Book Launch Animates Ghanaians To Revisit Roots
About a hundred people gathered on Saturday afternoon, February 3rd, at The Priory in Newark for the launch of local author Kofi Ayim’s third book.
Having previously written about a slave-turned-businessman of Akan descent (Jack Cudjo) and then about the heritage and customs of that nation within-a-nation (The Akan of Ghana), Ayim has now completed a volume focusing on a particular state within traditional Akan territory, Akuapem, and the life and times of one remarkable ruler: The Legendary Kwasi Akuffo: King of Akuapem, Gold Coast (Ghana).
The author’s daughter, Akosua Ayim, opened the festivities by introducing Dr. Kwame Akonor, Associate Professor of Political Science at Seton Hall University and director of SHU’s Center for Africana Studies. Before the prepared talks started, there were two ceremonial benedictions.
First, the Rev. Dr. Daniel Nyante, led the assemblage in a Christian prayer; then, Dr. Kofi Boateng performed a traditional Akan libation.
Dr. Boateng’s libation was preceded by his thorough explanation of the traditional prayer, quoting biblical verses. He referred to the King James version where libation is referred to at least thirty-five times and urged Christians to come to terms with traditional prayers. He pointed out that both Christian and traditional prayers invoke their ancestors for divine intervention in their lives.
In the course of it, Dr. Boateng referred to often-retold story of how the Europeans brought Christianity to Africa, teaching the population that they should pray with their eyes closed: “When we opened our eyes, we had their Bible, and they had our land, our gold, and our people.”
In the hour or so that ensued, there were many more reminders of the tense interplay between native tradition and Christianity in the lives of so many African persons.
Two of the speakers who gave preliminary talks ahead of the featured author, Rev. Dr. Eleanor Moody-Shepherd, Professor Emerita of Women’s Studies at New York Theological Seminary, and Rev. Dr. E. Obiro Addo, Associate Professor of African and Religious Studies at Drew University, spoke of the shameful role that Christian churches and missionaries had played in the European subjugation of Africa.
Both are ordained Christian ministers, as well as academic scholars, and both acknowledged the cultural dilemma that this presented for them. They were not alone, as the same held true for many of the historical figures who come alive in the pages of the book being launched.
Professor. Samuel Amoako, Ghana’s Deputy Ambassador to the United States for Consular Affairs, also spoke. Pointing to the importance of a book such as this one that make persons of Ghanaian descent aware of their cultural heritage, he lamented news reports of Ghanaian youth in the United States getting into trouble with the law, a sign of their alienation from the values of their native culture.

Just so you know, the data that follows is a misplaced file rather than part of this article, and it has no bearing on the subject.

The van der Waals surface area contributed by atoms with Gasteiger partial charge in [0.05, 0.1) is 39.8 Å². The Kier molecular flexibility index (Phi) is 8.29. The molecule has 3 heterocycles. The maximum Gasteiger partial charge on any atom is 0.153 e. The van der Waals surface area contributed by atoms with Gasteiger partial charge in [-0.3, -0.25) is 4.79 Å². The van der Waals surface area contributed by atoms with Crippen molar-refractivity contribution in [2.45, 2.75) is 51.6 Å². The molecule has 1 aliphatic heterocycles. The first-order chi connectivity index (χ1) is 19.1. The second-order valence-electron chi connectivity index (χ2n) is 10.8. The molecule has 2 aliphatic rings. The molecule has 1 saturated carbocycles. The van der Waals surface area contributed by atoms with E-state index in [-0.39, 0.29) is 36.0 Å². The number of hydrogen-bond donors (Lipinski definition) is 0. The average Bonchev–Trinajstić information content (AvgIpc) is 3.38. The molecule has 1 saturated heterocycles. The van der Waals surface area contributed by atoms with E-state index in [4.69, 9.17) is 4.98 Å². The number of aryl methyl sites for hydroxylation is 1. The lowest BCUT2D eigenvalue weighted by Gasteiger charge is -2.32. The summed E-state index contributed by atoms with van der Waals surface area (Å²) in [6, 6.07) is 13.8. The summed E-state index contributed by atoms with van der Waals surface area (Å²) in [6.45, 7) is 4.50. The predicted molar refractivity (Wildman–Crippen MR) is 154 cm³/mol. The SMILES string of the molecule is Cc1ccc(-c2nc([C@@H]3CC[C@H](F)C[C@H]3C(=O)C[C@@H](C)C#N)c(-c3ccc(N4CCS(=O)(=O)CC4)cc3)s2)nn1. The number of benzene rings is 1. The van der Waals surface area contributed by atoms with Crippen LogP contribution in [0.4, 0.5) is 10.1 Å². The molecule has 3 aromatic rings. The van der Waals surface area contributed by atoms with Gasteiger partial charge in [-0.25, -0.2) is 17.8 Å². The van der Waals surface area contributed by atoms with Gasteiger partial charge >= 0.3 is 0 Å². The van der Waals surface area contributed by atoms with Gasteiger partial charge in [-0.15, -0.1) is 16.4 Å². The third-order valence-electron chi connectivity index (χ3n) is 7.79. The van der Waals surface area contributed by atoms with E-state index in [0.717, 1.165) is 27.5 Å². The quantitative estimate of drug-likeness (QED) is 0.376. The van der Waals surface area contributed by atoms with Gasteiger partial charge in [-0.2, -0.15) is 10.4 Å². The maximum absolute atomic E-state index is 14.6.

He also announced that he was spearheading an effort to create a comprehensive database for persons of Ghanaian descent, not only in U.S. but in the diaspora. Dr. Moody-Shepherd, an African American, suggested the effort must include other African-Americans who have embraced Ghana as their home.
The featured speaker, Kofi Ayim, in introducing his third book, extolled the virtues of the legendary King Kwasi Akuffo: how he conscientiously educated his many children in both academics and the musical arts; his expertise in both traditional and Western learning and both Akan religion and Christianity; and how he made both friends and enemies.
Ayim discussed how, while king of Akuapem, Kwasi Akuffo could not easily pay visits to some of his jurisdictions, especially Tutu, without encountering great animosity; his destoolment and re-enstoolment and how his recall and return to the kingship was virtually a mini civil war in itself. King Kwasi Akuffo, according to the narratives of the author, died “all of a sudden” amid talk of a second destoolment, raising the never-to-be answered question of whether in the end he took his own life.
One grandson and several great and great-great grandchildren of King Kwasi Akuffo attended the event.
Kwasi Akuffo’s grandson spoke of the increased difficulty in keeping the family in contact with each other, as well as the fact that, while some members of the family follow the tradition of calling each other brothers and sisters, others use the very anti-traditional word “cousins,” which is hurtful to those who prefer the more longstand longstanding nomenclature.
There are thousands of descendants alive today, as the king had 52 recognized wives and 127 sons and daughters. Brooklyn Criminal Court Judge Ellen Edwards was in attendance as well as others of all age groups.
Discussions were lively.
The book is available at amazon.com for all who are interested in an enlightening read.